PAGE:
The Geological Survey of New South Wales (GSNSW) was established in 1875 in the Department of Mines. The work of Reverend W B Clarke, Geological Surveyor and the father of Australian geology, and Samuel Stutchbury, Government Geologist, laid the foundations for the systematic work of the GSNSW and formed the basis for the first New South Wales geological map issued in 1880. The need for mineral resources for a developing country drove the GSNSW to expand its resource mapping but later its work also encompassed maps for tourism and for construction work such as the Snowy Mountains Hydro-Electric Scheme. Technological developments after the 1920s resulted in the inclusion of geophysics to allow geological interpretations to extend below the land surface.

In the 1970s, the GSNSW produced a 1:1 000 000 state geological map. This was followed by a tectonic map at the same scale based on the new concept of plate tectonics, which showed the structural regions and tectonic history of the state for the first time. To further encourage exploration, the GSNSW mapped all known mines, resulting in 1:250 000 metallogenic maps supported by detailed explanatory notes and mine data sheets.

The arrival of computers resulted in the adoption of computer-aided drawing systems (CAD). By 1993, the GSNSW had produced its last hand drawn map and by 2000, Geographic Information Systems (GIS) was fully integrated into the GSNSW technical tool kit. Computers also allowed sophisticated analysis and display of geophysics and geochemical data. During the 1990s, access to Global Positioning System (GPS) location data for both navigation and positioning revolutionised the acquisition of ground and airborne geophysical data, and made the routine use of high-resolution geophysical surveys in geological mapping affordable. Combined with remotely sensed satellite imagery, geophysics proved to be a powerful tool for interpreting regional geology at, and below, the Earth's surface.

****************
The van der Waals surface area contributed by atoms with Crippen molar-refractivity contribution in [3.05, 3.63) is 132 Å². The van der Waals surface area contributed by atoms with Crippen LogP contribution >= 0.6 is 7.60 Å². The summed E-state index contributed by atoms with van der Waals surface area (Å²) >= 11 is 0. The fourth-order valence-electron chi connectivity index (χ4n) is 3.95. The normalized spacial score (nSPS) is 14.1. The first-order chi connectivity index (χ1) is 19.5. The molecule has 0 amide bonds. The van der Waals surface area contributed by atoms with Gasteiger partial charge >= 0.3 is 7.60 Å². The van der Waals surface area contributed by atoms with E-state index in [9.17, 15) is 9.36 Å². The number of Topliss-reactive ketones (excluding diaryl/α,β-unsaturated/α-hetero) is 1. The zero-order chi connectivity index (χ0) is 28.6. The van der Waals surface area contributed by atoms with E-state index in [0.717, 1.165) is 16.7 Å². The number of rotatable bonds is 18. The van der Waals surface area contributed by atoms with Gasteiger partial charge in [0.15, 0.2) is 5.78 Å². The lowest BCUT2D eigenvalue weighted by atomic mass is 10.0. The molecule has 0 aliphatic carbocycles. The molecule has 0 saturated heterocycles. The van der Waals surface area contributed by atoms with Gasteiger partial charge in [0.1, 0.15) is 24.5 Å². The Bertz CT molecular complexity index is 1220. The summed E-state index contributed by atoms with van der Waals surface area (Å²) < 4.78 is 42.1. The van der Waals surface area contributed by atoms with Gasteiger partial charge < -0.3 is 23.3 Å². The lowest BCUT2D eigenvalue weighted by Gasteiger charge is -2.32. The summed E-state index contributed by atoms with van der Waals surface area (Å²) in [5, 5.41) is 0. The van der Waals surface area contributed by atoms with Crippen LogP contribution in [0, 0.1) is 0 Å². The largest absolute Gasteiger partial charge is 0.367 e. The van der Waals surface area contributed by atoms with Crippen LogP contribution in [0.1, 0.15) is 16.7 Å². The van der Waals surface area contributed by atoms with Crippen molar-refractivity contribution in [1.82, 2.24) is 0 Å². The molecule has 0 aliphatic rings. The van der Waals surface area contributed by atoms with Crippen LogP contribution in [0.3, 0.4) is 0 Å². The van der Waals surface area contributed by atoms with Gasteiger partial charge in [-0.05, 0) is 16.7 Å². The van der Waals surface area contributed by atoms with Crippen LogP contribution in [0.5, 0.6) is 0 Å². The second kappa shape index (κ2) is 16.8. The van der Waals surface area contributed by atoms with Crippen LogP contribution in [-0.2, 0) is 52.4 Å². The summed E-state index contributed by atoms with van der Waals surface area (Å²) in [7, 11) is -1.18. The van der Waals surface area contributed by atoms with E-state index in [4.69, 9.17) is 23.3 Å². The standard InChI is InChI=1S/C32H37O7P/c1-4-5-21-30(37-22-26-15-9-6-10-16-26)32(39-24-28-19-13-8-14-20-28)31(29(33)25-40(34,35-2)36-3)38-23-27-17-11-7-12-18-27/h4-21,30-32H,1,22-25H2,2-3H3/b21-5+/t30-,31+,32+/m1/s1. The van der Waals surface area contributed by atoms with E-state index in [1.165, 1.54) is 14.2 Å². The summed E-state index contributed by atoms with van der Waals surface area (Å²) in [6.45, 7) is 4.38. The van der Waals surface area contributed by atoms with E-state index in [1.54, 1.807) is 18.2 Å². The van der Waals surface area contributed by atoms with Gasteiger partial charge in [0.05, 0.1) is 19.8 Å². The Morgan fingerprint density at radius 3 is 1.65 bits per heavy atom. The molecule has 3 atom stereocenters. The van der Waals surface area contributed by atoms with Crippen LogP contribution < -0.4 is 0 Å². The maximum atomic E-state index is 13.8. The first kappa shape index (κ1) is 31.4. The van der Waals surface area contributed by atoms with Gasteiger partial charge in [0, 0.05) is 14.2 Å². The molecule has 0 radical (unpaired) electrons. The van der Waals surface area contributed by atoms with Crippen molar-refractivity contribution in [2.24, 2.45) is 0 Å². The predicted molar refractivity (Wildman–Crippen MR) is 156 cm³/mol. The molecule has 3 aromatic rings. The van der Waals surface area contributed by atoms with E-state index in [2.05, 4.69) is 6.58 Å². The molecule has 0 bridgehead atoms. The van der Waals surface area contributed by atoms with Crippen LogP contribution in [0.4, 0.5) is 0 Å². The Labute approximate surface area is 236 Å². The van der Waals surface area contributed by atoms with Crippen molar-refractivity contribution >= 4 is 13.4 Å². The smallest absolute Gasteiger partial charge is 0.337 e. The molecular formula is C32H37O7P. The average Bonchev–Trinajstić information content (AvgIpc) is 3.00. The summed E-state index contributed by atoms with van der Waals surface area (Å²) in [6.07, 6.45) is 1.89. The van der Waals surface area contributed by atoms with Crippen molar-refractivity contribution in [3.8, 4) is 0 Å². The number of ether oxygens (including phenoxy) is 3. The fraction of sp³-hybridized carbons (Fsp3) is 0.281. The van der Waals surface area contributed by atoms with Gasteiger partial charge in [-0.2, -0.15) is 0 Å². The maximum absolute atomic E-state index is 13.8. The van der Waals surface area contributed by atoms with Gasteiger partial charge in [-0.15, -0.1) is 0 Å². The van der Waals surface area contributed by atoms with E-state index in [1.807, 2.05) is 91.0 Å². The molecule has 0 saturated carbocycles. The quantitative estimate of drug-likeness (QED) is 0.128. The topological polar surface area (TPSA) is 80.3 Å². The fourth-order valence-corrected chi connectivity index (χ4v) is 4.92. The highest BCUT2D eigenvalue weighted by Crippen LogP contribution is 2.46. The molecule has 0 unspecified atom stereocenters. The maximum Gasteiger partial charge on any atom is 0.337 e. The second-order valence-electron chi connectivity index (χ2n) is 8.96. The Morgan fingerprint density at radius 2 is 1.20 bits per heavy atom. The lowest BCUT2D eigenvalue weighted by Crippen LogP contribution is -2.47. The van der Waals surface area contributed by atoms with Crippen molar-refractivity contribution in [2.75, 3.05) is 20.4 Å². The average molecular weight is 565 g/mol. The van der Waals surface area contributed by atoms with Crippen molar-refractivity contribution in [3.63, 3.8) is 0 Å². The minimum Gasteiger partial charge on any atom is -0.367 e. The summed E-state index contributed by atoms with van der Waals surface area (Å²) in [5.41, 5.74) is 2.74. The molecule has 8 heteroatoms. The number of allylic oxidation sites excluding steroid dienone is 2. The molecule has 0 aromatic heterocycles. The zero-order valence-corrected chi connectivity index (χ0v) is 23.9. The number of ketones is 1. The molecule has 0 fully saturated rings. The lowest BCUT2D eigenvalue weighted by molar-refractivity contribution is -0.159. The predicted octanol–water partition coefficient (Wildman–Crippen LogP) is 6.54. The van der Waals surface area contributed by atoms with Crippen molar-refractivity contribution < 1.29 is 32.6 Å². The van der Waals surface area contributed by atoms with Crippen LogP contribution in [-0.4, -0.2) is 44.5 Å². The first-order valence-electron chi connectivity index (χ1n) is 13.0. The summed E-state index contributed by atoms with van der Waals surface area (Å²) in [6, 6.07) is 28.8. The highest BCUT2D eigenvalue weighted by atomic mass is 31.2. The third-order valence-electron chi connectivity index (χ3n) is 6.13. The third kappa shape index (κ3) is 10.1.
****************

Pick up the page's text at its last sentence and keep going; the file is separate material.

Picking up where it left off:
The ongoing geoscience information activities of the GSNSW include not only production of hardcopy and digital maps and reports, but also geophysical imagery and 3D models. Its growing databases and data viewing and delivery systems allow easy access to and download of data via the Internet. This provides accessible, quality geoscience information for land use assessment and to lower exploration risk and boost mineral resource development across the state.

For further information
Geological Survey of New South Wales
+61 (0)2 4063 6500
Geological Survey of New South Wales, PO Box 344, Hunter Region Mail Centre NSW 2310
516 High Street Maitland NSW 2320 Map